The questions raised by Malhar Dandekar in his recent essay in The Wire are both relevant and topical. I was particularly struck by the quote from T.N.C. Vidya, which said it is “interesting how senior professors who did not have to go through the kind of competition that exists today keep coming up with these recommendations that affect young faculty and not themselves”. On this outlook from Dandekar – which I still take to be a mild critique – much more needs to be said, albeit sounding a bit like the proverbial devil’s advocate whose speech is perhaps a diatribe.
All evaluation of academics ought to begin from the very top. To lapse into the autobiographical, I have argued for this endlessly in my institution. When candidates come in for the interviews for assistant professor positions, those interviewing ask: “What have you published so far?”
In my own institution, an apocryphal story goes that our senior professor sitting on the selection committee, annoyed by this placing of moral and academic responsibility solely on young PhDs, turned around and said to the committee members, “Let us first ask, what we have done in the last five years?” This is how it ought to be.
Let us start with the vice chancellors, deans and heads of departments, and examine what they have produced by way of patents, publications and PhD students in the last five years. Can we get these statistics from the high-profile institutions in India?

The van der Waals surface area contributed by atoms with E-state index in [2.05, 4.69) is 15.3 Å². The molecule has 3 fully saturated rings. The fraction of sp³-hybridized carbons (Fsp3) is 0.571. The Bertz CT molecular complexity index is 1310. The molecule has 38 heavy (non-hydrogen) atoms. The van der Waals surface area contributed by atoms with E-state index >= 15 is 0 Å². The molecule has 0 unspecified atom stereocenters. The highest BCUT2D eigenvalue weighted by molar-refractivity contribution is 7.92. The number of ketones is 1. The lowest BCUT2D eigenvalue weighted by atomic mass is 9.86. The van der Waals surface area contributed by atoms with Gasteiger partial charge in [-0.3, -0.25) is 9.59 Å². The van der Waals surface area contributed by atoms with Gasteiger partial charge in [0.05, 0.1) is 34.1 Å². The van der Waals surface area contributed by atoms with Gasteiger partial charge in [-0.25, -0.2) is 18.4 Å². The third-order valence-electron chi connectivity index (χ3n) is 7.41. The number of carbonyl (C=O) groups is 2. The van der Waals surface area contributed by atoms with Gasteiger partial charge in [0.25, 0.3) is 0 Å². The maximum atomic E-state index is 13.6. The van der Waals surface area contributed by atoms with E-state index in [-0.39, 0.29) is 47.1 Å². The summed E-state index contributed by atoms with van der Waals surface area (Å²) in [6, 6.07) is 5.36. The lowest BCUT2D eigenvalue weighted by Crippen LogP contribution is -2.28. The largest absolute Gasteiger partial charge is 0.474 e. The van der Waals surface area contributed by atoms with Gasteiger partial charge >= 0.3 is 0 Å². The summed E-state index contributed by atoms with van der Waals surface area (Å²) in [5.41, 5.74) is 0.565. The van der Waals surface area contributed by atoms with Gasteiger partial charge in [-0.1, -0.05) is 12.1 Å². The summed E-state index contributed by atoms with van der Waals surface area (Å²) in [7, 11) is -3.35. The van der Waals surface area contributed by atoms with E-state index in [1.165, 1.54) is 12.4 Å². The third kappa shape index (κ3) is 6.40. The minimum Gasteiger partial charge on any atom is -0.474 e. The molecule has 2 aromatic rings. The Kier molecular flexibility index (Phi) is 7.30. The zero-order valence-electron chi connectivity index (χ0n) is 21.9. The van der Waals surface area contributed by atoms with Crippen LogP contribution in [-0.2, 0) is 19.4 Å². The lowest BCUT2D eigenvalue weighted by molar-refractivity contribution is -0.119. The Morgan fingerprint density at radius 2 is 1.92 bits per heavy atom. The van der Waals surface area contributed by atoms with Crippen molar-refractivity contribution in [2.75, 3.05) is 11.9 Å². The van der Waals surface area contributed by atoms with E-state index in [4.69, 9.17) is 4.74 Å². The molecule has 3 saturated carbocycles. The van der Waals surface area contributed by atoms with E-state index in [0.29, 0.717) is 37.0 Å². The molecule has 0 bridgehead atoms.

It may be stepping on a minefield to say that once the professorship ‘happens’, research output stops, or what is produced is not worth the paper it is printed on. Why not place the moral and academic responsibility on the people who, at much higher salaries, administer these policies of evaluation?
An evaluation of research output needs to also consider the other tasks assigned to junior faculty, from keeping the minutes of meetings to wardenship of hostels. Now, admitting that many junior faculty take on these responsibilities for either the dreadful Academic Performance Indicators (API, which should actually be, Agonistic Performance Indicators) points or to evade the responsibility to publish – one cannot assume that they can do all these ‘extra-curricular’ tasks and produce quality research.
At some point, perhaps, we can assign such tasks to any faculty, irrespective of cadre, who has been non-productive in terms of quality research. Those who are not productive in terms of research can then be in charge of various administrative tasks so that the ones who are writing and publishing can be given more space and time to do those.
Freeing up time for the new entrants to produce work is imperative, after an assessment of their project proposal and such, of course. But one cannot shackle them with excessive teaching and general dogsbodying loads and ask them to produce exceptional research.
The credibility of schemes like the sabbatical or study leave must be called into question when availed by the senior faculty. In particular, I recall one senior colleague seeking a year’s leave to ‘read’, implying that without this leave, he would not be reading, and does not read on a regular basis! The outputs at the end of their time off can be made public so that everybody knows exactly what emerged from a year’s period of rest and relaxation.